The triumphal arch known as the Porte Saint-Denis was on the route by which most British visitors entered Paris from the north, and this might explain why Girtin chose it as one of the views in Picturesque Views in Paris (TG1877), whilst the rest of the scenes selected for the publication focus on the river Seine. The drawing of the more distant view of the gateway that Girtin actually used for his publication likewise includes the revolutionary slogan ‘Liberté, Égalité, Fraternité’, which had replaced ‘LUDOVICO MAGNO’, and this is one of the few overt signs of recent revolutionary events. Nonetheless, the emphasis in this work too, had it been realised as either a print or a studio watercolour, would no doubt have been on life continuing as normal, as the crowds go about their daily business under even more prominent signs for ‘TRAITEUR’ (caterer) and ‘TABAC’ (tobacco), with the Boulevard Saint-Denis featuring just as much as the monumental gateway. It is to be remembered that the Paris prints were published with their titles in both French and English, and, until the resumption of hostilities between the two nations, they were aimed equally at the two markets, so it clearly would not have paid to evoke memories of recent violent events.

The paper historian Peter Bower has described the support used by Girtin as a white laid paper, manufactured by an unknown French maker, and this tends to confirm the idea that the work was made on the spot, rather than being an unfinished studio work created back in England (Smith, 2002b, p.141; Bower, Report). The same paper was also employed by Girtin for a view of the arch from the opposite direction (TG1891), which might suggest that the other work too was made on the spot. That work has always been said to be the basis for a theatre scene described in a contemporary playbill as showing ‘St Dennis’s Gate, Paris’, but in fact there is no proof that it was not this different composition that was worked up by the scene painters at Covent Garden (Dibdin, 1802). However, the presence here of figures, which would have been inappropriate if not disruptive in a theatrical scene, suggests this was probably not the case.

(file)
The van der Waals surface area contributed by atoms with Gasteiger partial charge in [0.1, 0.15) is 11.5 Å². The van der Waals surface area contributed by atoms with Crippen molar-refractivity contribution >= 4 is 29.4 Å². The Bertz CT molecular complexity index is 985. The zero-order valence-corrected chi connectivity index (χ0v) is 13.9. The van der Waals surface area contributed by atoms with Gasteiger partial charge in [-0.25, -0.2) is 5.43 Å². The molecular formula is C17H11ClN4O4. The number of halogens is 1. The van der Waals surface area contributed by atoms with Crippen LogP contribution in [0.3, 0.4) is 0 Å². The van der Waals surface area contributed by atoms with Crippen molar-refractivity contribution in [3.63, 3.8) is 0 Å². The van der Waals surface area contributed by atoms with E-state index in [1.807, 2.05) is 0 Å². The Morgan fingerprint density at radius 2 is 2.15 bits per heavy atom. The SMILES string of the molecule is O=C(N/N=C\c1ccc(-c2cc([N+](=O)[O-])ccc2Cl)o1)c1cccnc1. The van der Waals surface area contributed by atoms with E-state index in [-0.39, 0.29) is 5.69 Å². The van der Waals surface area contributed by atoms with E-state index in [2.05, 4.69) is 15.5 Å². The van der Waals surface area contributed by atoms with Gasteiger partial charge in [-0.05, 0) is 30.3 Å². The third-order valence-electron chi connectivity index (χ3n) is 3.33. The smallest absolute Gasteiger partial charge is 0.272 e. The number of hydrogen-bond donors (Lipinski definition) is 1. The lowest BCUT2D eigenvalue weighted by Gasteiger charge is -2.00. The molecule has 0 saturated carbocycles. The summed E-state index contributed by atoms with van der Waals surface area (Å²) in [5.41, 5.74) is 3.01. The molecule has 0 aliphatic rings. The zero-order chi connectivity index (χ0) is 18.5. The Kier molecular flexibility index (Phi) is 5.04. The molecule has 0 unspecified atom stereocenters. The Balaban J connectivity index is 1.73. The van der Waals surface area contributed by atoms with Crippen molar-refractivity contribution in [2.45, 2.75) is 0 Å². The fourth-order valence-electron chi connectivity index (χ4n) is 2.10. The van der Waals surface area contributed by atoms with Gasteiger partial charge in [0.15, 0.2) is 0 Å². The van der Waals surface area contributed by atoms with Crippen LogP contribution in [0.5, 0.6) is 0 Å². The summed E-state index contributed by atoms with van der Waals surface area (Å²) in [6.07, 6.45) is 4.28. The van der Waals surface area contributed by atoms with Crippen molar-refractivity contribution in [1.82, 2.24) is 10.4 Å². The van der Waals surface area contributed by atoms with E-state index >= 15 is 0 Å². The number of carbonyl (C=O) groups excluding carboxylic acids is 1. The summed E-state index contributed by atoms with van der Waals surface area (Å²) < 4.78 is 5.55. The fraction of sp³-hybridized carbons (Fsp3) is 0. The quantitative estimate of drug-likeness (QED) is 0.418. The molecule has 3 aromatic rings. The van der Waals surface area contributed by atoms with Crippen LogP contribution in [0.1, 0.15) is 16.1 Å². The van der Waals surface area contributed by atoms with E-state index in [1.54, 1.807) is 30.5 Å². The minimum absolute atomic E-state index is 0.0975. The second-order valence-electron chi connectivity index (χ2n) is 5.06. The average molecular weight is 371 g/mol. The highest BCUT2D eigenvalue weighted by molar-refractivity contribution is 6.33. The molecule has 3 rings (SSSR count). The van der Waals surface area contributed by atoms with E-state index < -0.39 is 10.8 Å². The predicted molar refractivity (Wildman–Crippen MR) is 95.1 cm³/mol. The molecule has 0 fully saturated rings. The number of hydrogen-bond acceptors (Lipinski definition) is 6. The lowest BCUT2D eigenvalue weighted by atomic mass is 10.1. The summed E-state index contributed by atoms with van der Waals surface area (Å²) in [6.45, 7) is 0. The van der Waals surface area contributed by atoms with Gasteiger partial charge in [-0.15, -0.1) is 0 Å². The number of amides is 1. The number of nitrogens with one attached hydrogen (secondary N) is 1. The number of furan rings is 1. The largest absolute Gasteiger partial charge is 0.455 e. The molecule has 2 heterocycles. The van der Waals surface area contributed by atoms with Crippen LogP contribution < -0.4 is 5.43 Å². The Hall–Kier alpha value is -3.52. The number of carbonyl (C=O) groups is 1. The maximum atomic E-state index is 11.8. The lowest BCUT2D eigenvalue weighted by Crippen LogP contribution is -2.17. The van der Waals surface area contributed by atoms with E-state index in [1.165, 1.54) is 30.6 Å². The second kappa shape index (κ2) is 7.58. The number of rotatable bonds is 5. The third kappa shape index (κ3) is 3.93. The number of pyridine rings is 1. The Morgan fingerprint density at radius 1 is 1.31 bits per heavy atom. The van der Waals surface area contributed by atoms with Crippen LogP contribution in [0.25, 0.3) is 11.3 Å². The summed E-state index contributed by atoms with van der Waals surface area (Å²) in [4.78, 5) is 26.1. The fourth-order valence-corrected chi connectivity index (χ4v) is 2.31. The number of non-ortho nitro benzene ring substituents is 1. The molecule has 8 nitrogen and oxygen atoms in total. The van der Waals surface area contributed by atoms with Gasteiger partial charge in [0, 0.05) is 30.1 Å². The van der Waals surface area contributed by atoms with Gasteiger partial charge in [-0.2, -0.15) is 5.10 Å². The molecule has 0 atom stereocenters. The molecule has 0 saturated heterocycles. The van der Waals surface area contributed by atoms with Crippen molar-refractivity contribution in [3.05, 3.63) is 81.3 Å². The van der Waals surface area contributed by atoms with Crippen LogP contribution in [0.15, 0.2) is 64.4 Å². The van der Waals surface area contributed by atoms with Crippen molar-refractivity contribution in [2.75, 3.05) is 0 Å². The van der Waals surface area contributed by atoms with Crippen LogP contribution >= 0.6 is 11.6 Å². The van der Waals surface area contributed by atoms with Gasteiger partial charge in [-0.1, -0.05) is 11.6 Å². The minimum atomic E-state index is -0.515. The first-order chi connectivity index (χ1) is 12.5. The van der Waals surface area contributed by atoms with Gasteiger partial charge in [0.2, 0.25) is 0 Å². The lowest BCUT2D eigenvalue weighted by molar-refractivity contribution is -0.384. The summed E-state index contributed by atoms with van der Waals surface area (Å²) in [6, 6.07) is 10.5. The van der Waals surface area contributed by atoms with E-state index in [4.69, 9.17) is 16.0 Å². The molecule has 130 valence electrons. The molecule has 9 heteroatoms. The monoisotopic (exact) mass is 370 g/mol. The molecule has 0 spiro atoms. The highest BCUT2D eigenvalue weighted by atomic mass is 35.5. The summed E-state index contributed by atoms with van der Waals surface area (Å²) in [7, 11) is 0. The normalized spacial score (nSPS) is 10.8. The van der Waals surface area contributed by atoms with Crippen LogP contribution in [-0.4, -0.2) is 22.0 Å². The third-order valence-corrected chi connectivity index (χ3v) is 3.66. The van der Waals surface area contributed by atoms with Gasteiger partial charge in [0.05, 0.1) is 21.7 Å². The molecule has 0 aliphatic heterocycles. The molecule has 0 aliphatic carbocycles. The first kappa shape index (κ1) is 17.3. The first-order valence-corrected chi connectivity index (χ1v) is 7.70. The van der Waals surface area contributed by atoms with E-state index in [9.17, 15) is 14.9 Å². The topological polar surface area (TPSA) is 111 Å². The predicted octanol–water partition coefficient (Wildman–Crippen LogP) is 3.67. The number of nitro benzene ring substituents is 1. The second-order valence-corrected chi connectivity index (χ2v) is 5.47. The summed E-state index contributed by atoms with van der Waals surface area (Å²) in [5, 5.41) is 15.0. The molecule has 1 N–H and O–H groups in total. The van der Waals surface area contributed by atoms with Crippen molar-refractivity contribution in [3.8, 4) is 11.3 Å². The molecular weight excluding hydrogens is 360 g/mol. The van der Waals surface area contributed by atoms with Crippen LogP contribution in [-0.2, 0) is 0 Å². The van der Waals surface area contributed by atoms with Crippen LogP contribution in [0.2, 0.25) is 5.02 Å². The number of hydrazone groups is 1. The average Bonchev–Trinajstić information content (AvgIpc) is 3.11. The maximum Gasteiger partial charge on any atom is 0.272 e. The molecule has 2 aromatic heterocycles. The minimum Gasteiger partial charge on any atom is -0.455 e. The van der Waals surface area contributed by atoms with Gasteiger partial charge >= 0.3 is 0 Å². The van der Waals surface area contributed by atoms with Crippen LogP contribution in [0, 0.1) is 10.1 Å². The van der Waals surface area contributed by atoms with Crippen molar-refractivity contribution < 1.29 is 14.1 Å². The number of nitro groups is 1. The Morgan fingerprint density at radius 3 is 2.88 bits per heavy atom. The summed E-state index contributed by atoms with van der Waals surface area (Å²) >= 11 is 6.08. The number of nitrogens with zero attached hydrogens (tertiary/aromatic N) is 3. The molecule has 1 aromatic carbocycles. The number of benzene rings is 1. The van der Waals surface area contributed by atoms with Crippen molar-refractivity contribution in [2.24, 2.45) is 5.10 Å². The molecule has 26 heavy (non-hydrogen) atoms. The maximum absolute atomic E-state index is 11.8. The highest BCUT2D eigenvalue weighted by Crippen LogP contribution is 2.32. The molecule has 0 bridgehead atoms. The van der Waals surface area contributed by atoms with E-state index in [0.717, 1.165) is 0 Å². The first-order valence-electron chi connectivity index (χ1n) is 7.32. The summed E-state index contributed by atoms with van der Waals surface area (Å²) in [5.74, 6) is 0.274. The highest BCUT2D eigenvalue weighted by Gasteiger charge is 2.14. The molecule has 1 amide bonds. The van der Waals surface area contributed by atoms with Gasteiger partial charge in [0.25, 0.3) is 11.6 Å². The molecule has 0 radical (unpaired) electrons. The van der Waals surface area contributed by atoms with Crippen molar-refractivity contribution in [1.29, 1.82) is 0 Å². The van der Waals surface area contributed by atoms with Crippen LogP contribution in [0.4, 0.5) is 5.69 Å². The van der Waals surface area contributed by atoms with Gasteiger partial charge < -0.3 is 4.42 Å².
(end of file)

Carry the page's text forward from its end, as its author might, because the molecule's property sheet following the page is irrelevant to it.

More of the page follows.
Porte Saint-Denis, Paris

The sketch appears to have been copied, on a much reduced scale, by Girtin’s friend and colleague Henry Edridge (1768–1821) (see figure 2). It is not known how Edridge came to have access to the sketch; however, given that he is known to have collected Girtin’s work (such as TG1309) and also painted his portrait in miniature (TG1928), it is possible that he owned either it or another version of the composition. The latter is suggested by the fact that the figures, which are only blocked out in Girtin’s drawing, are actually shown more complete in the copy, and there are a number of other details that are no more than hinted at in the sketch, such as the shutters and the iron work on the balcony on the building to the left, that were more carefully worked out by Edridge. However, the fact that the copy replicates the same restricted range of tones as the Girtin sketch suggests that it was this watercolour that Edridge worked from, and that he perhaps saw his task as completing a sketch that had been left unfinished.

(?) 1802

St Ann’s Gate, Salisbury



The Ile de la Cité, with the Louvre and the Pont Neuf in the Distance, Taken from the Pont Marie: Pencil Study for Plate Three of ‘Picturesque Views in Paris’



The Porte Saint-Denis, Viewed from the Suburbs: Possible Study for Plate Ten of ‘Picturesque Views in Paris’



La Rue Saint-Denis, Paris: A Scene for Thomas Dibdin’s Pantomime ‘Harlequin’s Habeas’


1798 - 1799

The Eagle Tower, Caernarfon Castle


(?) 1796

Portrait Miniature of Thomas Girtin


by Greg Smith

Place depicted


  1. 1 From a letter to the artist’s brother, John Girtin (1773–1821). The only surviving letter from Thomas Girtin includes crucial evidence about the artist’s work in Paris and is transcribed in the Documents section of the Archive (1802 – Item 2).